Can it be that those men illustrious for sanctity, whom the Church distinguishes and openly pays homage to, were deficient, came short in the order of nature and its endowments, because they excelled in Christian strength? And although it be allowed at times to wonder at acts worthy of admiration which are the outcome of natural virtue-is there anyone at all endowed simply with an outfit of natural virtue? Is there any one not tried by mental anxiety, and this in no light degree? Yet ever to master such, as also to preserve in its entirety the law of the natural order, requires an assistance from on high These single notable acts to which we have alluded will frequently upon a closer investigation be found to exhibit the appearance rather than the reality of virtue. Grant that it is virtue, unless we would "run in vain" and be unmindful of that eternal bliss which a good God in his mercy has destined for us, of what avail are natural virtues unless seconded by the gift of divine grace? Hence St. Augustine well says: "Wonderful is the strength, and swift the course, but outside the true path." For as the nature of man, owing to the primal fault, is inclined to evil and dishonor, yet by the help of grace is raised up, is borne along with a new greatness and strength, so, too, virtue, which is not the product of nature alone, but of grace also, is made fruitful unto everlasting life and takes on a more strong and abiding character.
This overesteem of natural virtue finds a method of expression in assuming to divide all virtues in active and passive, and it is alleged that whereas passive virtues found better place in past times, our age is to be characterized by the active. That such a division and distinction cannot be maintained is patent-for there is not, nor can there be, merely passive virtue. "Virtue," says St. Thomas Aquinas, "designates the perfection of some faculty, but end of such faculty is an act, and an act of virtue is naught else than the good use of free will," acting, that is to say, under the grace of God if the act be one of supernatural virtue.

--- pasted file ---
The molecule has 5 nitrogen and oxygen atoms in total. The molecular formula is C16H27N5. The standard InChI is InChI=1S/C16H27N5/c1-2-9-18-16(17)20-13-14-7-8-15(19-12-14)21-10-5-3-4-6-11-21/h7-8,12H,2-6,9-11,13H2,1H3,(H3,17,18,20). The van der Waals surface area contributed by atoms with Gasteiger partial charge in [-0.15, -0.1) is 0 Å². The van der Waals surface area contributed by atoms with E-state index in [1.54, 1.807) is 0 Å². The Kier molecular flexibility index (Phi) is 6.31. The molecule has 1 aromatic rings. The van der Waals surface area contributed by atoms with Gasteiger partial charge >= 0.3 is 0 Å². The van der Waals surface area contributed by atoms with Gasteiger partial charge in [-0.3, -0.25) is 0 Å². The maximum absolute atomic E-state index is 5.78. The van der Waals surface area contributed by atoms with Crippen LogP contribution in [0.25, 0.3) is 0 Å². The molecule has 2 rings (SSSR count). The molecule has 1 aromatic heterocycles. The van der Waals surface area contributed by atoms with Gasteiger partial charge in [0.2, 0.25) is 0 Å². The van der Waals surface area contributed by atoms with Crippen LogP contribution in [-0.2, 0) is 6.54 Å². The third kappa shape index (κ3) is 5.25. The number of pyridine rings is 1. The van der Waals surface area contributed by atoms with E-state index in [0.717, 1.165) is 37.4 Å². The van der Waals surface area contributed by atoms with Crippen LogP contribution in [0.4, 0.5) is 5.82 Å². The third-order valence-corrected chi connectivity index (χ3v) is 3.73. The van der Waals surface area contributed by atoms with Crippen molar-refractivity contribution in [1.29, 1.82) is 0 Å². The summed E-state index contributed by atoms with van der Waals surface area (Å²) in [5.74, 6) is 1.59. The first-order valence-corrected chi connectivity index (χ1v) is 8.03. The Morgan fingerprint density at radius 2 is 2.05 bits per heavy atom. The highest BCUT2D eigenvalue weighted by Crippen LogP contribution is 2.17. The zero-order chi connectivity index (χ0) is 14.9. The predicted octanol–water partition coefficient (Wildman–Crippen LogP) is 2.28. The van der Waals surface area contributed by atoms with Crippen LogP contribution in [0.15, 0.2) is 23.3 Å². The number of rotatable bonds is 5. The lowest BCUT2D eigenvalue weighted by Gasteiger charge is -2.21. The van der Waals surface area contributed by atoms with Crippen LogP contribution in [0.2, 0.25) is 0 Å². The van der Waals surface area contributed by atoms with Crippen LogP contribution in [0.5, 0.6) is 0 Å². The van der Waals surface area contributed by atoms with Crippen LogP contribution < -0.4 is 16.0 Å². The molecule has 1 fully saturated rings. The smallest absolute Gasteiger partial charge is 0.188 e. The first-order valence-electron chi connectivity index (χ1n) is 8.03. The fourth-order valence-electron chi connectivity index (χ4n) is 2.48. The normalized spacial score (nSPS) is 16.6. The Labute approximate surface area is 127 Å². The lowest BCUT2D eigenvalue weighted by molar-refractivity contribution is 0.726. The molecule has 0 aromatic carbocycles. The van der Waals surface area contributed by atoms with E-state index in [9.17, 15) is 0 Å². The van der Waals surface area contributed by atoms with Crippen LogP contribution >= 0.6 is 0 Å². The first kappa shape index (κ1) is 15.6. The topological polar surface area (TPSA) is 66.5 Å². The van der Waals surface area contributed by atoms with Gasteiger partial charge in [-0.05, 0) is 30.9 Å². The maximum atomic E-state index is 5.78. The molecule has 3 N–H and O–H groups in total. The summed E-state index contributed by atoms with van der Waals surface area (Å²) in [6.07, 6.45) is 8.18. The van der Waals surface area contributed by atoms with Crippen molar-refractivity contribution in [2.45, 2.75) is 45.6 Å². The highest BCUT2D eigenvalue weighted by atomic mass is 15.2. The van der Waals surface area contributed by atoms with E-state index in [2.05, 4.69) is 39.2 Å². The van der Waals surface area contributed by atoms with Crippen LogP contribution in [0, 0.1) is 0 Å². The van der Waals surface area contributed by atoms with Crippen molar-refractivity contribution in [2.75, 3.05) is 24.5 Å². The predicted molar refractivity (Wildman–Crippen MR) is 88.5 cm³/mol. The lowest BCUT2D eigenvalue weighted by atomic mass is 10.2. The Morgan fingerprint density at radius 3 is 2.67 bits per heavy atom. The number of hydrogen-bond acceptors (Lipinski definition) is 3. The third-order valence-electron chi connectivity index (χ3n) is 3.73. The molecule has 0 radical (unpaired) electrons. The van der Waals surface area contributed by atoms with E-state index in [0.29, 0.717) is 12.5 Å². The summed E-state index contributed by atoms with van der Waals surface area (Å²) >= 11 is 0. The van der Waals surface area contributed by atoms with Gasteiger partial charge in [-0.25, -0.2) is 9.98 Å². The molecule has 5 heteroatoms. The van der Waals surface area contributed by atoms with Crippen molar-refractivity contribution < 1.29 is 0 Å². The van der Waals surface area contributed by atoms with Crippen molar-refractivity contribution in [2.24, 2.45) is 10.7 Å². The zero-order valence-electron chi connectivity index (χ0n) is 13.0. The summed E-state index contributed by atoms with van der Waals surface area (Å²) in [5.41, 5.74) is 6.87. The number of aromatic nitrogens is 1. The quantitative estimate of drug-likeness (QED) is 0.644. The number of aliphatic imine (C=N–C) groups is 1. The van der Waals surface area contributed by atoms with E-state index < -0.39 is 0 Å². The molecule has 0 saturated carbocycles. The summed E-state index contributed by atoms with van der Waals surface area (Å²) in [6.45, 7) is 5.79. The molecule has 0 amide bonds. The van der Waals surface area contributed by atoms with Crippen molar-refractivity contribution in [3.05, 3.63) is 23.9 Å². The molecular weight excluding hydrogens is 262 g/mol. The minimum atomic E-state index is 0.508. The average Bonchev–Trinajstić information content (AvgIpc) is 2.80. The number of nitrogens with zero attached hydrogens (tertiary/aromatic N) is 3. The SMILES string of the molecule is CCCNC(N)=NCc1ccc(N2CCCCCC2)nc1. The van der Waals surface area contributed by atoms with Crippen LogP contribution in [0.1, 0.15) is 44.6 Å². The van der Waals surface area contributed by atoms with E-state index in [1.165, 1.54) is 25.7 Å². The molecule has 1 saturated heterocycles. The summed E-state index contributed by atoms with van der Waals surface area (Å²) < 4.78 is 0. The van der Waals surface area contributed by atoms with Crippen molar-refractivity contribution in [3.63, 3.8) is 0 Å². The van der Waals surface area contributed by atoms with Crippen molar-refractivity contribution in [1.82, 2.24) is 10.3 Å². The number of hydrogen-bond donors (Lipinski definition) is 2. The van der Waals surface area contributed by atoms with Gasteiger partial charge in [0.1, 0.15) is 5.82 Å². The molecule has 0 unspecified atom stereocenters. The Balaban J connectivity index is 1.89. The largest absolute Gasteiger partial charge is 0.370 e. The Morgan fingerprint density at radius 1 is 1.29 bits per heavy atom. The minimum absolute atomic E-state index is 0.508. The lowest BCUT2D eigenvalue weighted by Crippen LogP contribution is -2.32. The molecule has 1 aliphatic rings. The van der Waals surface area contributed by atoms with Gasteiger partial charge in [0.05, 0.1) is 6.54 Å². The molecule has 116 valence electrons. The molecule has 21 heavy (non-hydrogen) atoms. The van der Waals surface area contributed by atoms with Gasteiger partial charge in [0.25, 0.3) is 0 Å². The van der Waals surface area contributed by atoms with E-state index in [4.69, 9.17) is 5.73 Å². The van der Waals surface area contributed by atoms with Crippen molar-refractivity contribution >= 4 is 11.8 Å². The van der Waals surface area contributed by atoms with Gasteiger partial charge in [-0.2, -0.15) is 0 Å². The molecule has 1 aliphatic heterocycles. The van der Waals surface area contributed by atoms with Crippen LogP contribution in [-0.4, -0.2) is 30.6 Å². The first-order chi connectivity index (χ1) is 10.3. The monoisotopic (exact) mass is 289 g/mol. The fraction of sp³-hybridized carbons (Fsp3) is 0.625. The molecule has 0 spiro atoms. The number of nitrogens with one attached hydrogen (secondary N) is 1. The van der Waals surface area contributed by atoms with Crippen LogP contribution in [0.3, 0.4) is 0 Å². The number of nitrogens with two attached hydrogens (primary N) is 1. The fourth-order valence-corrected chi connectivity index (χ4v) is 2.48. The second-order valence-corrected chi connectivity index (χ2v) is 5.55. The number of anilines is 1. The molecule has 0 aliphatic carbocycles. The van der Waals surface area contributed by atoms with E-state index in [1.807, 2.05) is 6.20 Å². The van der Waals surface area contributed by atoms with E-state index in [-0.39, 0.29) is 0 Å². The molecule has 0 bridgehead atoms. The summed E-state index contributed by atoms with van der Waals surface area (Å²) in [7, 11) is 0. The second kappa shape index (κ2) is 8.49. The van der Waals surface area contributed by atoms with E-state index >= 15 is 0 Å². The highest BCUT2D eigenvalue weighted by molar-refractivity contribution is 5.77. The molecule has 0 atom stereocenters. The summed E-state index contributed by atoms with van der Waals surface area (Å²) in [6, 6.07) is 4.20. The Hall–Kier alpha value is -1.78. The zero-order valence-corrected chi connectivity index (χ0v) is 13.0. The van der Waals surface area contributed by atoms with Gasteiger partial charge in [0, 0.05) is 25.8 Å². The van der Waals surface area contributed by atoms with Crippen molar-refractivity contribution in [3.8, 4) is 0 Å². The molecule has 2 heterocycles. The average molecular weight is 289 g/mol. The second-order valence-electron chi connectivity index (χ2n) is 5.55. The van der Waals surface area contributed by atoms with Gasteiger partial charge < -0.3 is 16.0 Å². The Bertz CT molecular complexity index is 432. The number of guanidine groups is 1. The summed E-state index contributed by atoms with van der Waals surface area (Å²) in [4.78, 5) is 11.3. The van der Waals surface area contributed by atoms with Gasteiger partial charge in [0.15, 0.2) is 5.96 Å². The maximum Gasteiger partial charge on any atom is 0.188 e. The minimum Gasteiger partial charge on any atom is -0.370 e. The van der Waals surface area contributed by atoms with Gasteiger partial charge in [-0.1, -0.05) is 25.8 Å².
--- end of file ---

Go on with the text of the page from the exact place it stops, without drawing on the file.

He alone could wish that some Christian virtues be adapted to certain times and different ones for other times who is unmindful of the apostle's words: "That those whom He foreknew, He predestined to be made conformable to the image of His Son."- Romans viii, 29. Christ is the teacher and the exemplar of all sanctity, and to His standard must all those conform who wish for eternal life. Nor does Christ know any change as the ages pass, "for He is yesterday and to-day and the same forever."-Hebrews xiii, 8. To the men of all ages was the precept given: "Learn of Me, because I am meek and humble of heart."-Matt. xi, 29.
To every age has He been made manifest to us as obedient even unto death; in every age the apostle's dictum has its force: "Those who are Christ's have crucified their flesh with its vices and concupiscences." Would to God that more nowadays practiced these virtues in the degree of the saints of past times, who in humility, obedience and self-restraint were powerful "in word and in deed" -to the great advantage not only of religion, but of the state and the public welfare.. . . .
From the foregoing it is manifest, beloved son, that we are not able to give approval to those views which, in their collective sense, are called by some "Americanism." But if by this name are to be understood certain endowments of mind which belong to the American people, just as other characteristics belong to various other nations, and if, moreover, by it is designated your political condition and the laws and customs by which you are governed, there is no reason to take exception to the name. But if this is to be so understood that the doctrines which have been adverted to above are not only indicated, but exalted, there can be no manner of doubt that our venerable brethren, the bishops of America, would be the first to repudiate and condemn it as being most injurious to themselves and to their country. For it would give rise to the suspicion that there are among you some who conceive and would have the Church in America to be different from what it is in the rest of the world.
But the true church is one, as by unity of doctrine, so by unity of government, and she is catholic also. Since God has placed the center and foundation of unity in the chair of Blessed Peter, she is rightly called the Roman Church, for "where Peter is, there is the church." Wherefore, if anybody wishes to be considered a real Catholic, he ought to be able to say from his heart the selfsame words which Jerome addressed to Pope Damasus: "I, acknowledging no other leader than Christ, am bound in fellowship with Your Holiness; that is, with the chair of Peter. I know that the church was built upon him as its rock, and that whosoever gathereth not with you, scattereth."